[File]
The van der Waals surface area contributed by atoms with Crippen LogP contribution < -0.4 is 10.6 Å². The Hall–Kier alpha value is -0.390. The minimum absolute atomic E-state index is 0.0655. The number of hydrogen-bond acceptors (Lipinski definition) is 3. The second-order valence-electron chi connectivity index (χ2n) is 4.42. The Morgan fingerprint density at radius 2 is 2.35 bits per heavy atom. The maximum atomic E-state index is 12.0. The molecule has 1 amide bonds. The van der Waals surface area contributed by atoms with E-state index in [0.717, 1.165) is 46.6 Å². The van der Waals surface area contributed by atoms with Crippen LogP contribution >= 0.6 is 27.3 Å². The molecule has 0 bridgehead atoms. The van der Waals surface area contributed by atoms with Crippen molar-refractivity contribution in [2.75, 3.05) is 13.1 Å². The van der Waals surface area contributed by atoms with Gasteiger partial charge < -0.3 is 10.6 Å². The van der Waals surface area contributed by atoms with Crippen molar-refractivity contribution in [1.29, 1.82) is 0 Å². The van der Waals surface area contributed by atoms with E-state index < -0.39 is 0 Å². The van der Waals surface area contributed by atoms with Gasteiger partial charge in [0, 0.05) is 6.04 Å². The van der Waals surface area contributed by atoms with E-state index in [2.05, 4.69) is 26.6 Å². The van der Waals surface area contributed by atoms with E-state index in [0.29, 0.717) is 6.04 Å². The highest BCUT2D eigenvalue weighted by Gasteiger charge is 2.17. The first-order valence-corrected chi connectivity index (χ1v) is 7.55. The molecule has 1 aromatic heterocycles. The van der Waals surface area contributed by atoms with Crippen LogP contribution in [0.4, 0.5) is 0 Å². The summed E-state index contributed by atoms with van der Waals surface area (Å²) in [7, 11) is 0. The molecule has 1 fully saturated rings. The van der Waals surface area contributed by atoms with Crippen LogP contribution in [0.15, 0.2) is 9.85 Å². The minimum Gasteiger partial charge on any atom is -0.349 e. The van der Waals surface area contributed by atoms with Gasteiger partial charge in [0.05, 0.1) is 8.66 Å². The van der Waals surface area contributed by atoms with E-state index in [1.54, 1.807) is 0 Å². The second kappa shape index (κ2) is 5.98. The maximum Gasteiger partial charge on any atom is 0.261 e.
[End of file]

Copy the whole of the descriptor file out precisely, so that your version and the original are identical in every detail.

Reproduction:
The van der Waals surface area contributed by atoms with Crippen LogP contribution < -0.4 is 10.6 Å². The Hall–Kier alpha value is -0.390. The minimum absolute atomic E-state index is 0.0655. The number of hydrogen-bond acceptors (Lipinski definition) is 3. The second-order valence-electron chi connectivity index (χ2n) is 4.42. The Morgan fingerprint density at radius 2 is 2.35 bits per heavy atom. The maximum atomic E-state index is 12.0. The molecule has 1 amide bonds. The van der Waals surface area contributed by atoms with E-state index in [0.717, 1.165) is 46.6 Å². The van der Waals surface area contributed by atoms with Crippen LogP contribution >= 0.6 is 27.3 Å². The molecule has 0 bridgehead atoms. The van der Waals surface area contributed by atoms with Crippen molar-refractivity contribution in [2.75, 3.05) is 13.1 Å². The van der Waals surface area contributed by atoms with Gasteiger partial charge < -0.3 is 10.6 Å². The van der Waals surface area contributed by atoms with Crippen molar-refractivity contribution in [1.29, 1.82) is 0 Å². The van der Waals surface area contributed by atoms with E-state index < -0.39 is 0 Å². The van der Waals surface area contributed by atoms with Gasteiger partial charge in [0, 0.05) is 6.04 Å². The van der Waals surface area contributed by atoms with E-state index in [2.05, 4.69) is 26.6 Å². The van der Waals surface area contributed by atoms with E-state index in [0.29, 0.717) is 6.04 Å². The highest BCUT2D eigenvalue weighted by Gasteiger charge is 2.17. The first-order valence-corrected chi connectivity index (χ1v) is 7.55. The molecule has 1 aromatic heterocycles. The van der Waals surface area contributed by atoms with Crippen LogP contribution in [0.4, 0.5) is 0 Å². The summed E-state index contributed by atoms with van der Waals surface area (Å²) in [7, 11) is 0. The molecule has 1 fully saturated rings. The van der Waals surface area contributed by atoms with Crippen LogP contribution in [0.15, 0.2) is 9.85 Å². The minimum Gasteiger partial charge on any atom is -0.349 e. The van der Waals surface area contributed by atoms with Gasteiger partial charge in [0.05, 0.1) is 8.66 Å². The van der Waals surface area contributed by atoms with E-state index in [1.54, 1.807) is 0 Å². The second kappa shape index (κ2) is 5.98. The maximum Gasteiger partial charge on any atom is 0.261 e.